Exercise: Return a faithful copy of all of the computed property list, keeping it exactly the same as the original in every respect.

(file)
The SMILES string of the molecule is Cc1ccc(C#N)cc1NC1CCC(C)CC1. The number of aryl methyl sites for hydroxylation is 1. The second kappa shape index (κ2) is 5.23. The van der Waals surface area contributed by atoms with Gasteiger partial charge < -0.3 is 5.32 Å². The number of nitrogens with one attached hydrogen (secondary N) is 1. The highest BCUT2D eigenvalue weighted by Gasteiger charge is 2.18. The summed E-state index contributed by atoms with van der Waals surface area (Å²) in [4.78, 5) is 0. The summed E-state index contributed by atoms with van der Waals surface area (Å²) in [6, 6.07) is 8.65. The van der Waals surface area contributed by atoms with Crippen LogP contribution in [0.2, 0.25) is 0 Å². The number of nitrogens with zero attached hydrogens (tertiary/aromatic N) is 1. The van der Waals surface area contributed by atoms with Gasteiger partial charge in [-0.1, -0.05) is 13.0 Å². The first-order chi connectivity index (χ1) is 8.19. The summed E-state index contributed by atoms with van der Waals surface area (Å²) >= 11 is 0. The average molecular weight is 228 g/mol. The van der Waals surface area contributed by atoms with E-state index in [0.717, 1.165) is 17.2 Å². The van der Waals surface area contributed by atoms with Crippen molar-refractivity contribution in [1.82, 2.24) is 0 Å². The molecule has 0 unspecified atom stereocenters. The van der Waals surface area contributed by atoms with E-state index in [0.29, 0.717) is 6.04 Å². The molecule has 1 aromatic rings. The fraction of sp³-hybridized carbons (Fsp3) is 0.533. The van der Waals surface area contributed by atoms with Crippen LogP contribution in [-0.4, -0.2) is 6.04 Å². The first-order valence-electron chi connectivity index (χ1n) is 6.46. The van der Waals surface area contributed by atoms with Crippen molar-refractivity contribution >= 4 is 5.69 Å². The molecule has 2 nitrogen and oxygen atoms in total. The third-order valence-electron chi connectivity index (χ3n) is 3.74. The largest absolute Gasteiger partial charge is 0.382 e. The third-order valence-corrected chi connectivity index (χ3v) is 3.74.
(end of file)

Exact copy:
The SMILES string of the molecule is Cc1ccc(C#N)cc1NC1CCC(C)CC1. The number of aryl methyl sites for hydroxylation is 1. The second kappa shape index (κ2) is 5.23. The van der Waals surface area contributed by atoms with Gasteiger partial charge < -0.3 is 5.32 Å². The number of nitrogens with one attached hydrogen (secondary N) is 1. The highest BCUT2D eigenvalue weighted by Gasteiger charge is 2.18. The summed E-state index contributed by atoms with van der Waals surface area (Å²) in [4.78, 5) is 0. The summed E-state index contributed by atoms with van der Waals surface area (Å²) in [6, 6.07) is 8.65. The van der Waals surface area contributed by atoms with Crippen LogP contribution in [0.2, 0.25) is 0 Å². The number of nitrogens with zero attached hydrogens (tertiary/aromatic N) is 1. The van der Waals surface area contributed by atoms with Gasteiger partial charge in [-0.1, -0.05) is 13.0 Å². The first-order chi connectivity index (χ1) is 8.19. The summed E-state index contributed by atoms with van der Waals surface area (Å²) >= 11 is 0. The average molecular weight is 228 g/mol. The van der Waals surface area contributed by atoms with E-state index in [0.717, 1.165) is 17.2 Å². The van der Waals surface area contributed by atoms with Crippen molar-refractivity contribution in [1.82, 2.24) is 0 Å². The molecule has 0 unspecified atom stereocenters. The van der Waals surface area contributed by atoms with E-state index in [0.29, 0.717) is 6.04 Å². The molecule has 1 aromatic rings. The fraction of sp³-hybridized carbons (Fsp3) is 0.533. The van der Waals surface area contributed by atoms with Crippen LogP contribution in [-0.4, -0.2) is 6.04 Å². The first-order valence-electron chi connectivity index (χ1n) is 6.46. The van der Waals surface area contributed by atoms with Crippen molar-refractivity contribution >= 4 is 5.69 Å². The molecule has 2 nitrogen and oxygen atoms in total. The third-order valence-electron chi connectivity index (χ3n) is 3.74. The largest absolute Gasteiger partial charge is 0.382 e. The third-order valence-corrected chi connectivity index (χ3v) is 3.74.